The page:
<Physical property test>
(Procedure 1) A straight line is drawn on a smooth glass surface with a curable material (translucent coating material) from a needle having an inner diameter of 1.52 mm so as to have the same thickness as the inner diameter.
(Procedure 2) The curable material is cured immediately after (Procedure 1).
(Procedure 3) The line width of the curable material in contact with the cured glass and the maximum height from the glass surface are measured, and the ratio (maximum height / contact line width) is calculated.

  The maximum height / contact line width is more preferably 0.005 or more, and still more preferably 0.01 or more. The maximum height / contact line width is preferably 70 or less, more preferably 20 or less, and even more preferably 10 or less. If the maximum height / contact line width is too small, it becomes difficult to level the curable material in a dome shape. On the other hand, if the maximum height / contact line width is too large, leveling is difficult, and corners formed when a curable material is applied may remain, and a clean dome shape may not be obtained after curing.

  In (Procedure 2), although the curing conditions of the curable material vary depending on the material, it is preferable to quickly cure completely. For example, in the case of a thermosetting silicone material, it is cured under conditions such as holding in a ventilated oven at 150 ° C. for 1 hour.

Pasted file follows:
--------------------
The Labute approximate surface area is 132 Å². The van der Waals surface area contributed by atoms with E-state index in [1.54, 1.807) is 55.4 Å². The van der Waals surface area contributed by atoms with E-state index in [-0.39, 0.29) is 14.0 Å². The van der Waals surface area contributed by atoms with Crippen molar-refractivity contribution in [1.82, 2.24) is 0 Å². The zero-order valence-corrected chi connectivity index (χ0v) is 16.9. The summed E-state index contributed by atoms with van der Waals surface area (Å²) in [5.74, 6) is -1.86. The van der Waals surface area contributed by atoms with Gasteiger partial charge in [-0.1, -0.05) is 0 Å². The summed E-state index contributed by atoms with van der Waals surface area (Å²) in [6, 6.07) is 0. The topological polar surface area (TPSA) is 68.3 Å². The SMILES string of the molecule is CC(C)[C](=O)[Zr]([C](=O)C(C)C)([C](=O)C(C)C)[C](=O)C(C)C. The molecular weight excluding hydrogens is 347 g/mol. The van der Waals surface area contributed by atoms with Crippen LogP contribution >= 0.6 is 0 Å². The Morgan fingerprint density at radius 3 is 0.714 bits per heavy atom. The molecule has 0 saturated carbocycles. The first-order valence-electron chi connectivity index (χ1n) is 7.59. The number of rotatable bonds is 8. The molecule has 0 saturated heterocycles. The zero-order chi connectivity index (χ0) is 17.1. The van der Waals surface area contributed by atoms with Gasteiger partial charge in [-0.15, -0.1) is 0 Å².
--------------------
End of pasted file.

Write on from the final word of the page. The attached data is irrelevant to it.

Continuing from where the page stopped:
When the curable material is a thermosetting silicone material, the integral value of the reciprocal of the viscosity η when cured while measuring the viscosity under the following viscosity measurement conditions is 0.001 or more and 50000 or less. It is also preferable to have such physical properties.

<Viscosity measurement conditions>
In a rheometer using a cone plate with a diameter of 25 mm and an inclination angle of 1 degree, the temperature was raised from 25 ° C. to 145 ° C. at 5 ° C./min at a shear rate of 1 (1 / s), and then at 145 ° C. for 1 hour. Profile the viscosity η when held.

  In order for the light-transmitting coating layer 4 to maintain a desired dome shape, the curable material needs to be a material having a low viscosity so that the corners and dents are eliminated by leveling in the process of curing (heating). On the other hand, it is also necessary to use a material having a high viscosity (thixotropic property) so that the viscosity does not decrease due to softening or the like and the liquid does not spread to the surroundings.